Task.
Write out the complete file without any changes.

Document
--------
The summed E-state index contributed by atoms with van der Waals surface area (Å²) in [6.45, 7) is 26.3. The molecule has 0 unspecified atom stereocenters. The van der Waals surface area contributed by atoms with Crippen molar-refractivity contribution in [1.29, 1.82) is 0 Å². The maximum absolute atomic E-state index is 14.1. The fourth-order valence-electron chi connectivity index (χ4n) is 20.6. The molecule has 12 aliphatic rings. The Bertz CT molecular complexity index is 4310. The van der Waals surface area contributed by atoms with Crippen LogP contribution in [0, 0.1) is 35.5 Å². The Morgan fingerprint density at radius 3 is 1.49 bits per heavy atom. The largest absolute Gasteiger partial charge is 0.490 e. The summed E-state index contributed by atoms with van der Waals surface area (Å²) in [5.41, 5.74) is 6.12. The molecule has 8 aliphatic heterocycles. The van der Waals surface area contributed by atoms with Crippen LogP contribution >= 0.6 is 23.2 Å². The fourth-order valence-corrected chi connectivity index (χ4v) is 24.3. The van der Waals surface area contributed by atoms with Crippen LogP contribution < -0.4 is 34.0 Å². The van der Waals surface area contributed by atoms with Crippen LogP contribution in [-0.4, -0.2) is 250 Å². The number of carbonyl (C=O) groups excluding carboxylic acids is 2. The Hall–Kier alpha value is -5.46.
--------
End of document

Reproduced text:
The summed E-state index contributed by atoms with van der Waals surface area (Å²) in [6.45, 7) is 26.3. The molecule has 0 unspecified atom stereocenters. The van der Waals surface area contributed by atoms with Crippen molar-refractivity contribution in [1.29, 1.82) is 0 Å². The maximum absolute atomic E-state index is 14.1. The fourth-order valence-electron chi connectivity index (χ4n) is 20.6. The molecule has 12 aliphatic rings. The Bertz CT molecular complexity index is 4310. The van der Waals surface area contributed by atoms with Crippen LogP contribution in [0, 0.1) is 35.5 Å². The Morgan fingerprint density at radius 3 is 1.49 bits per heavy atom. The largest absolute Gasteiger partial charge is 0.490 e. The summed E-state index contributed by atoms with van der Waals surface area (Å²) in [5.41, 5.74) is 6.12. The molecule has 8 aliphatic heterocycles. The van der Waals surface area contributed by atoms with Crippen LogP contribution >= 0.6 is 23.2 Å². The fourth-order valence-corrected chi connectivity index (χ4v) is 24.3. The van der Waals surface area contributed by atoms with Crippen LogP contribution < -0.4 is 34.0 Å². The van der Waals surface area contributed by atoms with Crippen LogP contribution in [-0.4, -0.2) is 250 Å². The number of carbonyl (C=O) groups excluding carboxylic acids is 2. The Hall–Kier alpha value is -5.46.